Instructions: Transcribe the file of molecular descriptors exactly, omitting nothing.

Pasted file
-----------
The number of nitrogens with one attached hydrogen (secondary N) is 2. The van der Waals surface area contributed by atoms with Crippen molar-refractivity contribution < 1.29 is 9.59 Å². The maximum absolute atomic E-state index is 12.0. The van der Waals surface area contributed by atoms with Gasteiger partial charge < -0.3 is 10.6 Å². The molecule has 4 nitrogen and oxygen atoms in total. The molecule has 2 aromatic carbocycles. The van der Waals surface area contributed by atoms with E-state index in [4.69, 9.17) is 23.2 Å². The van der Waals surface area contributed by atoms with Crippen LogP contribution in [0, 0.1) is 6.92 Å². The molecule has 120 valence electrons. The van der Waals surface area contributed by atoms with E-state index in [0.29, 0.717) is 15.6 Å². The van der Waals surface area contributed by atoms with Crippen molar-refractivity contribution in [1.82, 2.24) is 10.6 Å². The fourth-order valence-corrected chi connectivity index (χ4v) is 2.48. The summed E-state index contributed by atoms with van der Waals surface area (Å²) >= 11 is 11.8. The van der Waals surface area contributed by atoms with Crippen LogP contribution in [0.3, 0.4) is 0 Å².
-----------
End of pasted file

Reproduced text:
The number of nitrogens with one attached hydrogen (secondary N) is 2. The van der Waals surface area contributed by atoms with Crippen molar-refractivity contribution < 1.29 is 9.59 Å². The maximum absolute atomic E-state index is 12.0. The van der Waals surface area contributed by atoms with Gasteiger partial charge < -0.3 is 10.6 Å². The molecule has 4 nitrogen and oxygen atoms in total. The molecule has 2 aromatic carbocycles. The van der Waals surface area contributed by atoms with E-state index in [4.69, 9.17) is 23.2 Å². The van der Waals surface area contributed by atoms with Crippen LogP contribution in [0, 0.1) is 6.92 Å². The molecule has 120 valence electrons. The van der Waals surface area contributed by atoms with E-state index in [0.29, 0.717) is 15.6 Å². The van der Waals surface area contributed by atoms with Crippen molar-refractivity contribution in [1.82, 2.24) is 10.6 Å². The fourth-order valence-corrected chi connectivity index (χ4v) is 2.48. The summed E-state index contributed by atoms with van der Waals surface area (Å²) >= 11 is 11.8. The van der Waals surface area contributed by atoms with Crippen LogP contribution in [0.3, 0.4) is 0 Å².